Toronto, Ontario — At 4pm on Sunday the 15th of June, a 26 year old male named Ryan, was exploring the abandoned Hearn Power Station in Toronto. Reports suggest that he was on a coal feed conveyer belt, and accidentally fell into an empty coal hopper, about 60 feet deep. A friend, then ran out to the guard shack out front to get help. Upon Toronto Fires arrival at the scene, it became evident that the rescue attempt was going to be difficult. Fire crews used thermal imaging cameras to locate the victim, as the chutes were too dark to use flashlights effectively. The victim was reportedly requesting oxygen as his condition deteriorated rapidly. Police even noticed that blood was dripping from the bottom of the hopper. The rescue became hampered, when a steel plate further trapped the victim, during the rescue operation. The operation took several hours for crews to reach him, and extract him in a rescue recovery basket – Upon doing so, it was reported that he had lost consciousness. He was rushed to St. Michaels Hospital and at the last report, he remains in very serious condition. Rescue efforts went on for about 3 hours, before the victim was able to be pulled out of the hopper. He is expected to survive, however has major internal injuries as a result of the fall.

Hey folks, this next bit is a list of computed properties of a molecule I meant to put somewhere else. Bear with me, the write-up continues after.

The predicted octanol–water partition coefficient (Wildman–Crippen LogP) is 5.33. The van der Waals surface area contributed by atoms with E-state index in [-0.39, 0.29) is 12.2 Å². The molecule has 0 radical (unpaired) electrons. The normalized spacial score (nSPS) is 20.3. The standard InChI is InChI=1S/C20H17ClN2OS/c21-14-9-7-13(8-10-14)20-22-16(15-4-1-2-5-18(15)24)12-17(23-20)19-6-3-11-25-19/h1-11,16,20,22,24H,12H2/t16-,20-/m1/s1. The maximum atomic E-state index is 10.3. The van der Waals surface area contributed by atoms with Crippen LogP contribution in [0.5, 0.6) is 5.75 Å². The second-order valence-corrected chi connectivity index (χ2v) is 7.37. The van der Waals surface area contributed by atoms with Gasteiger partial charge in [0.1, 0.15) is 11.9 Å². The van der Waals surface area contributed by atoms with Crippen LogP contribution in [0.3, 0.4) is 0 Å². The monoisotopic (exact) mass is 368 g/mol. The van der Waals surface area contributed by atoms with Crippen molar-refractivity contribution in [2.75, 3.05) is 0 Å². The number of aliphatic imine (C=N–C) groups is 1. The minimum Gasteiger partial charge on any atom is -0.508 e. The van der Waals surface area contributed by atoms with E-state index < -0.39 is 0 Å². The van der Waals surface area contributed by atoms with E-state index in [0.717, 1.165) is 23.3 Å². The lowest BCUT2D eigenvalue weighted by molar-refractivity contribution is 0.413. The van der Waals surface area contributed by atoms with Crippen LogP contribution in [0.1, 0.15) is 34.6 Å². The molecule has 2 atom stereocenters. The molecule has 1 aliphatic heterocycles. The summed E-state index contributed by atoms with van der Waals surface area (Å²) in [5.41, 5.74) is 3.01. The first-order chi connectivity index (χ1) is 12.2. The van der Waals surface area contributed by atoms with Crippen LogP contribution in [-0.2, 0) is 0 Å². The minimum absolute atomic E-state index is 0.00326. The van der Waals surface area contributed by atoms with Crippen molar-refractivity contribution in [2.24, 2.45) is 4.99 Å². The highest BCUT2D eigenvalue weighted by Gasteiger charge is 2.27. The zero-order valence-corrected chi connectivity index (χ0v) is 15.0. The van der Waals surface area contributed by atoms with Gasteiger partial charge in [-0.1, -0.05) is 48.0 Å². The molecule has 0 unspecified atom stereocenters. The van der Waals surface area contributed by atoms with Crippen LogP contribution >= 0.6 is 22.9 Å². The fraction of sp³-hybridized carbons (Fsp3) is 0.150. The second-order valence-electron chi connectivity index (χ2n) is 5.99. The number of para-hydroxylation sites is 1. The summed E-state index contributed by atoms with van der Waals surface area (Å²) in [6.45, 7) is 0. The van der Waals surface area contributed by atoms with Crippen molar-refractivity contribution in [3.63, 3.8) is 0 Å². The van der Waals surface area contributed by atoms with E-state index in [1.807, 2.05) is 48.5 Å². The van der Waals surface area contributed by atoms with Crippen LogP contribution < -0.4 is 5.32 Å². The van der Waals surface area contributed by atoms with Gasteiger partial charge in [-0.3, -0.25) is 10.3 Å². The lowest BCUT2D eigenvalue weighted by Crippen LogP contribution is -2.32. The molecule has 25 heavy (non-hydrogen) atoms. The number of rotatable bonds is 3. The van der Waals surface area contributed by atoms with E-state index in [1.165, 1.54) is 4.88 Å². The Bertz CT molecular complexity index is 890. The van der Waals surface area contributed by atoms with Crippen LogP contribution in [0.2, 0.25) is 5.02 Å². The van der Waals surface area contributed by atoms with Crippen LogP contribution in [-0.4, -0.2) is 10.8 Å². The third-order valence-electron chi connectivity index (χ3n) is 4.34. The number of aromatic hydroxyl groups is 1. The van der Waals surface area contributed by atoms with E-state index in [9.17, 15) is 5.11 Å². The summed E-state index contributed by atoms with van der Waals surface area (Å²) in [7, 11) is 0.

Original reports said that the victim was a worker, however later police confirmed he was a urban explorer who was trespassing. Some reports also suggest that he was exploring the building with a larger group, who may or may not have fled the scene. There are no known local explorers with the name of Ryan, who were planning on going there today, or who are unaccounted for.
Safety at abandoned buildings is a must, especially at places as large and dangerous as Hearn. Any local who has been there knows the dangers, and takes precautions. This evening The Ministry of Labour was on scene assessing the safety situation of the plant today, and will likely order either, higher security measures, or a quicker demolition of the plant. Hearn Generating Station was closed in 1995, and has been slowly undergoing demolition since then. During which time, it has been used as the set for many major blockbuster films.
UPDATE — June 17, 2008
The man who is now said to be from Northern Ontario, has passed away due to the severity of his injuries. No further information is available at this time.